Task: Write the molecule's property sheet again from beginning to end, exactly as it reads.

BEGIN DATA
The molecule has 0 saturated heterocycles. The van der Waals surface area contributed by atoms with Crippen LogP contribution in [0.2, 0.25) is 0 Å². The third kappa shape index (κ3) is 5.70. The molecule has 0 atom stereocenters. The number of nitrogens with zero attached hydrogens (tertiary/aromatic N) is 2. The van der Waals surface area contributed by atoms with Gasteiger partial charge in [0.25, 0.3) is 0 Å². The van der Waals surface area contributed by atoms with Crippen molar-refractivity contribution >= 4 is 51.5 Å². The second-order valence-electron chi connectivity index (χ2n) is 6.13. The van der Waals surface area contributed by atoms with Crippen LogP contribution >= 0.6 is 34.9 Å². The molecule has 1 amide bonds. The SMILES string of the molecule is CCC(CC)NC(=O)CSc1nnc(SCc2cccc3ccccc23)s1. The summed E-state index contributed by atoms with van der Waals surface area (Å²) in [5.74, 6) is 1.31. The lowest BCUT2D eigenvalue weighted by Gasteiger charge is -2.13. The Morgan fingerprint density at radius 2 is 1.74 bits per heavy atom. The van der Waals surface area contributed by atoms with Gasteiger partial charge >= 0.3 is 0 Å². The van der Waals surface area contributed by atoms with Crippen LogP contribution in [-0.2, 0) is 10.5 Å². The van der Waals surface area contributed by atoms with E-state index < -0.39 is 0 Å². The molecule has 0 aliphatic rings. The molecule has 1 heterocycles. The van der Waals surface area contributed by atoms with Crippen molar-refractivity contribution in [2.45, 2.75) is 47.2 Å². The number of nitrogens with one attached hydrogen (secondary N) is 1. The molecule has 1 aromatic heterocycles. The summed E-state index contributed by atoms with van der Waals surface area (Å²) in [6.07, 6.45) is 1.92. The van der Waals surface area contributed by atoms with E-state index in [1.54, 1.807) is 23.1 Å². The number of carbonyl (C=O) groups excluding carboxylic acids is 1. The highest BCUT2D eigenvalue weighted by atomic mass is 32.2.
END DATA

The molecule has 0 saturated heterocycles. The van der Waals surface area contributed by atoms with Crippen LogP contribution in [0.2, 0.25) is 0 Å². The third kappa shape index (κ3) is 5.70. The molecule has 0 atom stereocenters. The number of nitrogens with zero attached hydrogens (tertiary/aromatic N) is 2. The van der Waals surface area contributed by atoms with Gasteiger partial charge in [0.25, 0.3) is 0 Å². The van der Waals surface area contributed by atoms with Crippen molar-refractivity contribution >= 4 is 51.5 Å². The second-order valence-electron chi connectivity index (χ2n) is 6.13. The van der Waals surface area contributed by atoms with Crippen LogP contribution >= 0.6 is 34.9 Å². The molecule has 1 amide bonds. The SMILES string of the molecule is CCC(CC)NC(=O)CSc1nnc(SCc2cccc3ccccc23)s1. The summed E-state index contributed by atoms with van der Waals surface area (Å²) in [5.74, 6) is 1.31. The lowest BCUT2D eigenvalue weighted by Gasteiger charge is -2.13. The Morgan fingerprint density at radius 2 is 1.74 bits per heavy atom. The van der Waals surface area contributed by atoms with Gasteiger partial charge >= 0.3 is 0 Å². The van der Waals surface area contributed by atoms with Crippen LogP contribution in [-0.2, 0) is 10.5 Å². The van der Waals surface area contributed by atoms with E-state index < -0.39 is 0 Å². The molecule has 0 aliphatic rings. The molecule has 1 heterocycles. The van der Waals surface area contributed by atoms with Crippen molar-refractivity contribution in [2.45, 2.75) is 47.2 Å². The number of nitrogens with one attached hydrogen (secondary N) is 1. The molecule has 1 aromatic heterocycles. The summed E-state index contributed by atoms with van der Waals surface area (Å²) in [6.07, 6.45) is 1.92. The van der Waals surface area contributed by atoms with E-state index in [1.54, 1.807) is 23.1 Å². The number of carbonyl (C=O) groups excluding carboxylic acids is 1. The highest BCUT2D eigenvalue weighted by atomic mass is 32.2.